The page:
Tidbits from the Tribeca ‘Goodfellas’ Reunion

2698239bl News reports  from the Tribeca Film Festival’s  GOODFELLAS reunion include new revelations about the making of the film and funny stories from the q&a after the show, moderated by Jon Stewart. 

Tomris Laffly’s article in Indiewire’s  Thompson on Hollywood blog— excerpted below — sets the stage. She writes: “Martin Scorsese’s seminal gangster film GOODFELLAS –which is widely deemed his finest directorial achievement –celebrated its 25th anniversary Saturday on the closing night of the Tribeca Film Festival, as the movie’s star and festival co-founder Robert De Niro joined the cast on stage.

Martin Scorsese and cast on set of 'Goodfellas'
Martin Scorsese and cast on set of GOODFELLAS.

“When narrator Henry Hill (Ray Liotta) declared ‘As far back as I can remember, I always wanted to be gangster’ at the start of the unveiling of a gorgeous re-mastered 4K print of GOODFELLAS, the packed Beacon Theater erupted in enthusiastic applause. Many others followed throughout the screening as the huge crowd nostalgically revisited the film and its most famous moments. Predictably, the ‘Funny how’ scene between Hill and Tommy DeVito (Joe Pesci) nabbed the most rapturous laughter and clapping.

“The screening was also an affirmation of Scorsese’s authentic and energetic depiction of amoral and despicable behavior. The debate that erupted at the opening of Scorsese’s non-didactic yet cautionary and often laugh-out-loud funny take on gangsters was not dissimilar from the reaction to last year’s instantly controversial WOLF OF WALL STREET, as naysayers accused the filmmaker of glorifying excessive behavior. GOODFELLAS famously scored one the worst test screening results in Warner Bros. history, but went on to earn critical acclaim and six Oscar nominations (with one win for Joe Pesci). Now it’s a classic.”

Laffly is referring to the first audience preview screening held in Orange County in 1990. Producer Irwin Winkler remembers the events in a Playboy interview, which describes a far different reaction to the opening of the film than the enthusiastic applause at Tribeca screening:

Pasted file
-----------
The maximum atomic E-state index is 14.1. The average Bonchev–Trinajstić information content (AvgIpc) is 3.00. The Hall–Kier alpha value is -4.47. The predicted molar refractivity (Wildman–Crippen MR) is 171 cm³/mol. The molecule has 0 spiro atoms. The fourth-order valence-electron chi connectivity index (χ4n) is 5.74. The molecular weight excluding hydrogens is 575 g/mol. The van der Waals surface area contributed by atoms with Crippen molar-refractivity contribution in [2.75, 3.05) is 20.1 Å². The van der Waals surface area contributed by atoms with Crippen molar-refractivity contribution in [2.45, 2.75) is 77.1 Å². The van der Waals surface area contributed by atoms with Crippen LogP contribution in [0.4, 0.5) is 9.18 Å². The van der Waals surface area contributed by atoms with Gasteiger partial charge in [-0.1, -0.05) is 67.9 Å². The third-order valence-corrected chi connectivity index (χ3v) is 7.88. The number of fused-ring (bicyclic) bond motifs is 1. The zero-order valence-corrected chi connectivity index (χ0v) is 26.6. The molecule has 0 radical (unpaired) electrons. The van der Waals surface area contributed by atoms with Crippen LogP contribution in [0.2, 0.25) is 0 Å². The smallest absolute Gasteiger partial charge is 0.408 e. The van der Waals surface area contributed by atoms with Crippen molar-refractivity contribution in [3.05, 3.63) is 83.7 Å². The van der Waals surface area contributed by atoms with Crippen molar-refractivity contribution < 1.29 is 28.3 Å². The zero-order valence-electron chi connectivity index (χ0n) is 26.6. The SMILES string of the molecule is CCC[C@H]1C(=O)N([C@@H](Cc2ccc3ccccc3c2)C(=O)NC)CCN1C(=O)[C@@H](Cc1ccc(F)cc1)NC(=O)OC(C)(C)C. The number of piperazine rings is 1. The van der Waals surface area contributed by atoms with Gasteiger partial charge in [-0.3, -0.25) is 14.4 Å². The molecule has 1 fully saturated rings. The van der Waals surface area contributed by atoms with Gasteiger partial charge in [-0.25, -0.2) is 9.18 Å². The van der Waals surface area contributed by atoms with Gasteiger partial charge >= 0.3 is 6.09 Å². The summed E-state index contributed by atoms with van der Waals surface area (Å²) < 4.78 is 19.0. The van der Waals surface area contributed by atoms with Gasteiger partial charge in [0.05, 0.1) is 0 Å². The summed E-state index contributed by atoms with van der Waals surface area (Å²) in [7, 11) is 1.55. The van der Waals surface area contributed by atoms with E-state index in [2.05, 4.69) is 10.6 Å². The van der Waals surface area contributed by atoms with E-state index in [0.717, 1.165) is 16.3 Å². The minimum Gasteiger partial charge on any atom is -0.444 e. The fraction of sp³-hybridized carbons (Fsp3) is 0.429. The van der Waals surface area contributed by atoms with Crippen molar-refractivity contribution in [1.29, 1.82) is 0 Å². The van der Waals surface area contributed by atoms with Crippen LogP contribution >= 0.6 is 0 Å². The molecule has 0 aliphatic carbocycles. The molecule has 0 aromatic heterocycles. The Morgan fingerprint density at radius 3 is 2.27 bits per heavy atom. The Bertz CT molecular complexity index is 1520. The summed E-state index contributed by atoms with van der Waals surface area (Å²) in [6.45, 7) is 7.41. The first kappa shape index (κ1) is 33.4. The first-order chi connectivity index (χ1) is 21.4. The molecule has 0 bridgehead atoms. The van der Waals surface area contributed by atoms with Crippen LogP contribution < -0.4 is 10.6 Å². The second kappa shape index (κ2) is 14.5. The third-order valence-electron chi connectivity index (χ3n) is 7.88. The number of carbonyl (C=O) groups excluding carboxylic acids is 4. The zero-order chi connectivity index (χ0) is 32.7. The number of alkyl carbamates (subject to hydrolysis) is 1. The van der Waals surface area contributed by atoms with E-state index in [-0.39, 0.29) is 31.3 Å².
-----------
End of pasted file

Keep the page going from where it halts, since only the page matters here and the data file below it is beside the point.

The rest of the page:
“Once the GOODFELLAS sneak preview got rolling, things went haywire, right from the hero’s first line of narration: ‘As far back as I can remember, I always wanted to be a gangster.’

“’People started running out of that theater like the place was on fire,’ recalls Winkler. ‘We had 38 walkouts alone after the scene where Joe Pesci’s character, Tommy DeVito, knifes the body of Billy Batts in the trunk of a car. And that was just the beginning of the movie. The screening didn’t go badly. It was disastrous.

“So disastrous that, as the movie’s dark humor and merry mayhem of stabbings, shootings and cocaine-fueled freak-outs piled up, 32 more people fled the theater. After the preview, which De Fina called ‘scary,’ studio execs read a barrage of audience reaction cards typified by one from a dissatisfied customer who’d scrawled ‘F*ck you’ all over his. ‘It upset a lot of people,’ says Scorsese. ‘People weren’t prepared for the mixture of humor and violence, the lifestyle, the attitude.’” Read the full interview with Winkler here, in Stephen Rebello’s article, which is subtitled “The Making of the Mafia’s Ultimate Home Movie.”

The NY Daily News reports Scorsese’s recollection of the reception of the film: “It’s hard to believe in hindsight, but GOODFELLAS wasn’t well received by everyone upon its release. ‘There was this owner of a restaurant that I used to eat at that said we’re not allowed in there anymore,’ said Scorsese, hinting that the place was an Italian establishment. ‘Because apparently we denigrated a certain ethnic group.’ ”

Closing+Night+Screening+Goodfellas+2015+Tribeca+qlBe6GE5jhelPaul Sorvino, Debi Mazar, Robert De Niro, Lorraine Bracco and Kevin Corrigan attend the closing night screening of “Goodfellas” Saturday during the 2015 Tribeca Film Festival at Beacon Theatre.

Laffly continues her Indiewire coverage from Tribeca: “The biggest treat of the night was the reunion panel after the screening, moderated by Jon Stewart, with Scorsese’s co-screenwriter Nicholas Pileggi as well as actors De Niro, Liotta, Lorraine Bracco and Paul Sorvino. Stewart’s questions could have been sharper and more fine-tuned, yet the Q&A session did yield choice and little-known behind-the-scenes stories.

Here are eight highlights:

1. No-shows Joe Pesci and Martin Scorsese greeted the audience in style.

Currently shooting his new film THE SILENCE in Taipei with Liam Neeson, Adam Driver and Andrew Garfield, Scorsese saluted the crowd before the screening with a pre-taped video message… Scorsese  revealed that the music in GOODFELLAS –from Tony Bennett to Darlene Love– represented the way his own life was musically scored. One of the best times they all had on set was during the breakfast scene with his mother (Catherine Scorsese, playing Tommy’s Mother): ‘There were only one or two lines that were written out. The rest was what it was like to be around my mom, Joe, Bob, and Ray. But we didn’t tell her about the body (in the trunk).’

Pesci’s pre-screening message was more concise. ‘Joe Pesci couldn’t be here, but he sent this email,’ said Robert De Niro, reading: ‘F*ck, f*ck, f*ckity, f*ck, f*ck, f*ck, f*ck.’

‘I’ll translate,’ he went on. ‘Dear Bob, I am sorry I can’t be there. Love to all. Best, Joe.’